Jan DeGaetani, née Janice Ruetz, was born in Massillon, Ohio in July 1933. In addition to her vocal studies at Juilliard with Sergius Kagen, she also credited her weekly music-reading lessons of part-songs and Madrigals from the Renaissance and Baroque eras with Norman Lloyd for expanding her musical range. She retained a fondness all her life for songs, particularly lieder, of the past—she even recorded an album of Cole Porter songs and made them works of art—yet she quickly became noted for her mastery of modern and avant-garde music. Since she didn’t have perfect pitch, she gave new scores a thorough going-over to make sure she had each and every note in place.
After graduating, she worked with such groups as the Waverly Consort, but soon became involved with the Contemporary Chamber Ensemble directed by Arthur Weisberg, and especially with their pianist Gilbert Kalish, and this was the fulcrum by which she had a jump-start into the world of contemporary music. Her breakthrough recital came in 1960 when she performed Schoenberg’s Pierrot Lunaire at Carnegie Recital Hall with Robert Cole and the Gramercy Chamber Ensemble. Although Bethany Beardslee had recorded this work for Columbia (under the direction of Robert Craft), it was DeGaetani who became known for singing this challenging sprechstimme work in public. She made a famous recording of it in 1970, her first album for the Nonesuch label.
Yet it was another Nonesuch recording, of George Crumb’s avant-garde song cycle Ancient Voices of Children, that catapulted DeGaetani into superstardom as a leading singer of the modern idiom. Crumb’s work was scarcely considered musical by many listeners, a masterpiece by others, yet the combination of the generally quiet mood of the piece, the almost shocking “reverb” effects that DeGaetani created with her voice, and the ambience of the recorded sound made the LP a classic. Retail sales astonished both the artists and the record label, and the LP became a sort of underground “hit” in the classical world.
She briefly taught voice at the State College of New York at Purchase and Bennington College before joining the Eastman School of Music in 1973. By the late 1970s she was also teaching voice and giving annual performances at the Aspen summer Music Festivals, and this is where I caught up with her in 1979.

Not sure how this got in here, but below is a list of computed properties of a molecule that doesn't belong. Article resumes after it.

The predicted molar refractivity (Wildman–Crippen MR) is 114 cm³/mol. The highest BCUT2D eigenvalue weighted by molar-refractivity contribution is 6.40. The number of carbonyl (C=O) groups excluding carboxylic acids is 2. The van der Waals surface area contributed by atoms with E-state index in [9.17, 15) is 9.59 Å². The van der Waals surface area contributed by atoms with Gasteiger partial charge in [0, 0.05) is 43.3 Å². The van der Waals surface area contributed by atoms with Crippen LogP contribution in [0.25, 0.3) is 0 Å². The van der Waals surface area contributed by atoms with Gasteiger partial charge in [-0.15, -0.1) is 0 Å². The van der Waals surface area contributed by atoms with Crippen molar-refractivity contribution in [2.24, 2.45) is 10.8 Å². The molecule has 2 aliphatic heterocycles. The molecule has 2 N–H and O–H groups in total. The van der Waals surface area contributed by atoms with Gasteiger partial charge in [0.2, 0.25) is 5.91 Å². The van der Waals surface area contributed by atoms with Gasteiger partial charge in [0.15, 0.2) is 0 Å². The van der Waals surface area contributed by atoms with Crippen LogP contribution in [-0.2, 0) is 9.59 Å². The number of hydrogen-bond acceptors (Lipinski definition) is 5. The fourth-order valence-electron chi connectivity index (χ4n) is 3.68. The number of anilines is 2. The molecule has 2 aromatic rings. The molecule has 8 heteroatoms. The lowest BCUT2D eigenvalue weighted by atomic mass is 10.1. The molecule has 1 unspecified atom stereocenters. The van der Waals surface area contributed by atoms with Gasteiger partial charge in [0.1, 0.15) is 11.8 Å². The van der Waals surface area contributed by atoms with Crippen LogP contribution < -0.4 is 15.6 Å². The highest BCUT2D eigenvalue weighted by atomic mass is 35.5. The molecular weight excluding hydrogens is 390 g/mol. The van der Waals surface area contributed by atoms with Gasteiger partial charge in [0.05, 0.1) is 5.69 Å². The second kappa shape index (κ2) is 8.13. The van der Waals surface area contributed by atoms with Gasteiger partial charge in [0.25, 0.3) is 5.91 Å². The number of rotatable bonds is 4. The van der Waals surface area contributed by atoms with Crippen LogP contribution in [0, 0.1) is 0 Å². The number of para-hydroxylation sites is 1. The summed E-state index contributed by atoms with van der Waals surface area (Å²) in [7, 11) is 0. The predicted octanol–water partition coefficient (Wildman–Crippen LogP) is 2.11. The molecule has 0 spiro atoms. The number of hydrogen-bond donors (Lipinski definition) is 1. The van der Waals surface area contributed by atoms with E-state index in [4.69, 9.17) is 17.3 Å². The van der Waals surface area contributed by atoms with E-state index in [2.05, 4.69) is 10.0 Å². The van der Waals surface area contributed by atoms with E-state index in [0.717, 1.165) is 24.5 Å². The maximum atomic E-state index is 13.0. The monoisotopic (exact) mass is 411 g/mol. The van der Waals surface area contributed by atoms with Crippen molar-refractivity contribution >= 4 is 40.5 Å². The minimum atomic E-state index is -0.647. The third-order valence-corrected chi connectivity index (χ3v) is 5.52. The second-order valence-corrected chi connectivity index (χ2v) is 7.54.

Already a legend for her perfect voice placement, superb phrasing and meticulously detailed performances, I approached her with a degree of reverence that I seldom felt towards “opera singers.” I couldn’t help asking her how on earth she managed to sing such strange music without stretching her voice out of shape. Her answer, though simple on the surface, was enlightening and lit up the light bulb in my head: “The trick is to never sing anything that’s outside your range. As long as all the notes in the score are within your range, you’ll make it somehow. Step outside of your range, and you’re in big trouble.”
I heard her sing a song recital that summer, but the big deal of the festival was the American premiere of Peter Maxwell Davies’ latest opera, The Martyrdom of St. Magnus. I had gone over the score with New York Times and Opera News critic David Hamilton, who also showed me the score of Maxwell Davies’ Eight Songs for a Mad King—without question one of the weirdest scores I’ve ever seen, laid out like a birdcage with music staves all over the place and notes reaching above and below the staff like a bunch of crazy wildflowers. But I had liked Eight Songs for a Mad King (yet another surprising modern-music “hit” for Nonesuch, this one featuring baritone Julius Eastman and the Fires of London ensemble), so I figured I would like Martyrdom. No such luck. The score was just as zany as the Eight Songs but not as concise; nor did it contain tonal or rhythmic “signposts” that the listener could hold on to. In short, it was a load of bull. And the stage production was cutting edge minimalism, with soldiers searching for Magnus suddenly running through the auditorium with flashlights, as if the burgeoning saint were hiding under one of our chairs. The only image that sticks in my mind from the whole performance is that of DeGaetani, as “Blind Mary,” lying flat on her back in the middle of the stage and singing a soliloquy. As much as I admired her, I couldn’t help but find the scene more than a bit ludicrous.
A couple of years later, back in Cincinnati, the music director of the local Chamber Orchestra wanted to perform Benjamin Britten’s wonderful late Phaedra cantata but couldn’t find an adequate local mezzo who could sing it. Out of the blue, I recommended that he ask DeGaetani. He wondered if she had sung it before; I told him probably not, but she was such a good musician that I was sure she could learn it in less than a week. He took a chance and contacted her; much to his relief, she agreed to learn and perform it. Her performance of it was one of the most moving I’ve ever heard after Janet Baker’s great 1976 recording of the work, but unfortunately the performance was neither broadcast nor recorded, so it only exists in my memory.
I followed DeGaetani’s career sporadically over the next several years but, aside from her performances at the Aspen Festival, she seemed to be teaching more than singing. Then, suddenly, it was all over. She died in 1989 of leukemia, a shock to all of us who admired her.
It’s difficult to think of too many other singers of her time who were as important in a number of ways that didn’t relate to conventional opera. She was, like Bethany Beardslee, Cathy Berberian and Dora Orenstein, one of those singers who stamped her art and her personality on everything she sang and, in return, drew a much larger audience into her circle. She was sorely missed and, in many ways, never replaced.
— © 2016 Lynn René Bayley